Howard County officials' decision not to provide additional funding to the Patapsco Heritage Greenway in the near future further cripples a project that has met with severe opposition from the day the general public found out about it a year and a half ago.
The county will not renew a contract that would have given the group an additional $15,000, said Sang Oh, an aide to County Executive James N. Robey. In addition, Oh said, the group will have to repay the county $752.52 in expenses.
Depending on whom you ask, the county's move is either a major blow or a minor setback to the group that wants to make a certified heritage area out of the Patapsco Valley State Park and surrounding towns. The area, linked by trails, would have interpretive signs and brochures explaining the history of the valley, which flourished at the turn of the century. Opponents fear it would attract too many tourists, crowding the park and the riverside towns of Elkridge, Ellicott City, Oella, St. Denis and Relay.
Lee Walker Oxenham, an Ellicott City resident who opposes Patapsco Heritage Greenway, said the county's decision, which was made late last week, proves "mishandling of monies." Several months ago, she accused greenway planners of misuse of funds and demanded that Howard County investigate.
Oh said there is no evidence of wrongdoing but the county executive does not want to continue to support a project that has inspired so much controversy in the community.
"We're convinced that there were no improprieties," Oh said. But, he added, "There has to be a great consensus of the community to support this. ... There's not that community support."
Much of the problem, Oh said, is "the inability of one party to communicate to the other party exactly what they intend to do."
In October 1998, planners of Patapsco Heritage Greenway unveiled some proposals at a public meeting in Oella, just across the river from historic Ellicott City. Their proposals - everything from concessions along the river to parking garages in Ellicott City - terrified residents who worried about the crowded Patapsco Valley State Park and surrounding towns.
Since then, greenway planners have struggled with opposition. The towns of Relay, St. Denis and Oella voted against being part of the project. A state coalition of environmentalists came out in opposition.
But supporters - many of them prominent individuals in Howard and Baltimore counties - pressed on.
John Slater, a Columbia landscape architect and spokesman for greenway supporters, would not comment on the county's decision.
Kit Valentine, president of the group seeking to create a greenway, could not be reached for comment.
Some greenway supporters think the county's decision is a slap in the face. Last month, Ed Lilley, president of the Ellicott City Restoration Foundation, wrote a letter to the county urging it to "honor its commitment" to Patapsco Heritage Greenway.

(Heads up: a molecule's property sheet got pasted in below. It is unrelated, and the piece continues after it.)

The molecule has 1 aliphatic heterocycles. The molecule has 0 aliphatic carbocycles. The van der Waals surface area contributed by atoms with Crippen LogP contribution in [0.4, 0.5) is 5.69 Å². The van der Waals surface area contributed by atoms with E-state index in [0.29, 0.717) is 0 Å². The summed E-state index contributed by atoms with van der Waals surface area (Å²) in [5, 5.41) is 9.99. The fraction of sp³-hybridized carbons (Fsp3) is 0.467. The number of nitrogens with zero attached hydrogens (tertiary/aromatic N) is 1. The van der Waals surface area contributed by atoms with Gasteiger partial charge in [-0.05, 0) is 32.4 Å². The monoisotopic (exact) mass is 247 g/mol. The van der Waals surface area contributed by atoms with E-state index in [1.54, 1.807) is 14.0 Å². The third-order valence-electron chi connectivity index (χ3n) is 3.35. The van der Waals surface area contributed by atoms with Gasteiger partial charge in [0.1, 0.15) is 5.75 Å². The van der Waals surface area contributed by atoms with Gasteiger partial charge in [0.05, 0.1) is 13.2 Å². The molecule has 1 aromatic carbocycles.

"A negative decision will in my opinion give the perception of the County having turned its back on those who have striven so hard and accomplished so much," he wrote, describing those who support the greenway as "a compilation of outstanding people who have worked for over 30 years to preserve and protect the area and help make Ellicott City and Howard County a better place."
"It would also not encourage a great deal of trust in future endeavors involving the county," he wrote.
The greenway group has other sources of funding. It has received a grant commitment for $80,000 from the Maryland Heritage Areas Authority, said William J. Pencek Jr., deputy director of the Maryland Historical Trust and the primary administrator of the Maryland Heritage Areas program, but has received only half of that so far.
In addition, the group recently received $40,000 from Celebration Maryland, a state group, for activities that include story circles and exhibits. A little more than a year ago, it received $1,500 from Preservation Maryland to produce a trail brochure of the Avalon and Orange Grove areas of the Patapsco Valley State Park.
Also, the greenway group at one time publicly supported a 1.2-mile-long, 8-foot-wide paved trail along the Patapsco River, which recently received funding from the state. The estimated cost of the trail is $1.5 million.
Oxenham said state funding to the group still merits scrutiny."I'm delighted that the Howard County government has seen fit to terminate its relationship with the Patapsco Heritage Greenway Committee," she said. "However, there are larger issues that still need to be addressed in terms of public accountability and improper use of taxpayer money at the state level."